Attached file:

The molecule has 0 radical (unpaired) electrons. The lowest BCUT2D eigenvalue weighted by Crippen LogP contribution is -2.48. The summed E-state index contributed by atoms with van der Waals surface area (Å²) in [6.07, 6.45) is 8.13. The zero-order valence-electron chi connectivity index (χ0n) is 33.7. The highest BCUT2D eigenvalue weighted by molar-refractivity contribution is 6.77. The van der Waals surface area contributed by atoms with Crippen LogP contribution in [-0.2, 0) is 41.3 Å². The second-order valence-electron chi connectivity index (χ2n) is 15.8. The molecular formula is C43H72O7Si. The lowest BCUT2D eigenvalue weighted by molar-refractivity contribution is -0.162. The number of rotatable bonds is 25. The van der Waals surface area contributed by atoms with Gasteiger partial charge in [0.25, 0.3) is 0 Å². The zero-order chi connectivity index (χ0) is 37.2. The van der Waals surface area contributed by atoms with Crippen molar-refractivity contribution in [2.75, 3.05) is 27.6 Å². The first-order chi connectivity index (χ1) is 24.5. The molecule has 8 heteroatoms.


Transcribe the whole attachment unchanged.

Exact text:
The molecule has 0 radical (unpaired) electrons. The lowest BCUT2D eigenvalue weighted by Crippen LogP contribution is -2.48. The summed E-state index contributed by atoms with van der Waals surface area (Å²) in [6.07, 6.45) is 8.13. The zero-order valence-electron chi connectivity index (χ0n) is 33.7. The highest BCUT2D eigenvalue weighted by molar-refractivity contribution is 6.77. The van der Waals surface area contributed by atoms with Crippen LogP contribution in [-0.2, 0) is 41.3 Å². The second-order valence-electron chi connectivity index (χ2n) is 15.8. The molecular formula is C43H72O7Si. The lowest BCUT2D eigenvalue weighted by molar-refractivity contribution is -0.162. The number of rotatable bonds is 25. The van der Waals surface area contributed by atoms with Gasteiger partial charge in [0.25, 0.3) is 0 Å². The zero-order chi connectivity index (χ0) is 37.2. The van der Waals surface area contributed by atoms with Crippen molar-refractivity contribution in [2.75, 3.05) is 27.6 Å². The first-order chi connectivity index (χ1) is 24.5. The molecule has 8 heteroatoms.